After a week of technical-level negotiations, the political phase of the Dubai Climate Change Conference began. The Chairs of the Subsidiary Bodies provided an overview of progress to date and Sultan Al Jaber, President of the 28th session of the Conference of the Parties (COP 28) to the UN Framework Convention on Climate Change (UNFCCC), delineated the plan for moving forward.
President Al Jaber proposed that pairs of ministers would lead consultations on selected issues and senior negotiators would lead discussions on outstanding technical work, with reports on successful outcomes for all technical matters to be delivered on Saturday, 9 December by 3:00 pm.
Ministerial consultations are set to convene on:
- the Global Stocktake, co-facilitated by Barbara Creecy, Minister of Environment, Forestry, and Fisheries (South Africa), and Dan Jørgensen, Minister for Development and Global Climate Policy (Denmark);
- mitigation, co-facilitated by Grace Fu, Minister for Sustainability and the Environment (Singapore), and Espen Barth Eide, Minister of Foreign Affairs (Norway);
- adaptation, co-facilitated by Jennifer McAllister, Assistant Minister for Climate Change and Energy (Australia), and Maisa Rojas, Minister of the Environment (Chile); and
- finance, co-facilitated by Yasmine Fouad, Minister of the Environment (Egypt), and Steven Guilbeault, Minister of Environment and Climate Change (Canada).
President Al Jaber said that, following an informal stocktaking plenary on Saturday, 9 December, in the evening, a single group, to be called the “Majlis” (which means “council” in Arabic), would begin meeting on Sunday, 10 December. While this does not leave the co-facilitating ministers much time to advance political-level consultations, delegates were reassured to see many well-known, capable faces put in charge of these discussions and hoped they would still have a role to play in the Majlis.
Discussions related to cooperative approaches under Paris Agreement Article 6 proceeded as usual throughout the day. However, some parties threatened to halt progress on some market-related issues if equal attention is not paid to non-market approaches. Finance negotiators also had a long day. Even if not united on substance, they were at least of one mind in their desire to continue work at the technical level.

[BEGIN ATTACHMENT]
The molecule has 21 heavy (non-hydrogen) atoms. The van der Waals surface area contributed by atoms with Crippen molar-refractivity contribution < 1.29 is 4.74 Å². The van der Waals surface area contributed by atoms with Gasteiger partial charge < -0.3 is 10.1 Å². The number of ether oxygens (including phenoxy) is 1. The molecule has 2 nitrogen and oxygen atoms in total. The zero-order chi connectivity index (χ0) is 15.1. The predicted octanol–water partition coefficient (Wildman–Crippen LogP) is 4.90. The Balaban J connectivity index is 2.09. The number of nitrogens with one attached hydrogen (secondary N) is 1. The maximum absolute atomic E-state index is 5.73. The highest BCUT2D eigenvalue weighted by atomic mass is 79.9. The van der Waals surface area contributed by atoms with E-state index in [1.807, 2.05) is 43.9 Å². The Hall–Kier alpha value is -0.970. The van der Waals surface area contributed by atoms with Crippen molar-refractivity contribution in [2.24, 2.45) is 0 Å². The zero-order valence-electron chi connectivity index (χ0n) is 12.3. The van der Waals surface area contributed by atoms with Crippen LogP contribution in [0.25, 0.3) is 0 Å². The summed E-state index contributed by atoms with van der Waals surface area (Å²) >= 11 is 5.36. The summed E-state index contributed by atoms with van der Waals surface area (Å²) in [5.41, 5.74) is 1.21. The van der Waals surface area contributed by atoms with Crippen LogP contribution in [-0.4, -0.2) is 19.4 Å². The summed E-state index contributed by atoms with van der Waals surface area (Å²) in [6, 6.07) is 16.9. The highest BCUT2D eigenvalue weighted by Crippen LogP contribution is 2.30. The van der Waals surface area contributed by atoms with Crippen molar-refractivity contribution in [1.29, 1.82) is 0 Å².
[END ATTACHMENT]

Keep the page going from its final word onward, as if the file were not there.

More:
High-Level Ministerial Dialogue on the Provision of Ex-Ante Information on Climate Finance
In the afternoon, Steven Guilbeault and Yasmine Fouad co-moderated a long-planned ministerial dialogue aimed at discussing lessons learned in reporting on the anticipated provision of climate finance (Paris Agreement Article 9.5). These reports are a key instrument for enhancing predictability and have been submitted for the second time. The dialogue complements technical-level negotiations on the matter.
UNFCCC Executive Secretary Simon Stiell underscored that trust is essential for the process and needs to be rebuilt between developed and developing countries. Discussions on finance are key for this, especially after the goal to provide and mobilize USD 100 billion per year by 2020 was not met on time.
Participants heard reports from the Organisation for Economic Co-operation and Development (OECD) and Oxfam who each produced reports assessing the delivery of climate finance. In the absence of a common definition of climate finance, the reports differ in their methodology, especially with regard to the use of grant-equivalent figures.
Many developing countries called for a common definition of climate finance, underscoring that the varied information provided undermines transparency, predictability, and implementation. Several developed countries highlighted finance provided and efforts to increase predictability, with a few encouraging a wider group of countries to communicate under Article 9.5.
Events Related to Youth
Coined as “children and youth day,” the opening of the second conference week also saw a proliferation of youth-focused and youth-led events. Manal Nadeem, COP 28 UAE Youth Delegate, reported that the Global Youth Statement integrates inputs from children and youth from 150 countries and policy statements from Local and Regional conferences of Youth. The 2023 Statement contains 18 thematic areas presenting specific climate policy demands across the COP 28 agenda. Among other demands, the statement calls for parties to:
- offer debt cancellation for developing countries to enable sustainable and climate-resilient development, and disincentivize polluting activities, including providing equitable pathways to phase out fossil fuels; and
- use the best available science and traditional, Indigenous, and local knowledge to guide ambitious climate action.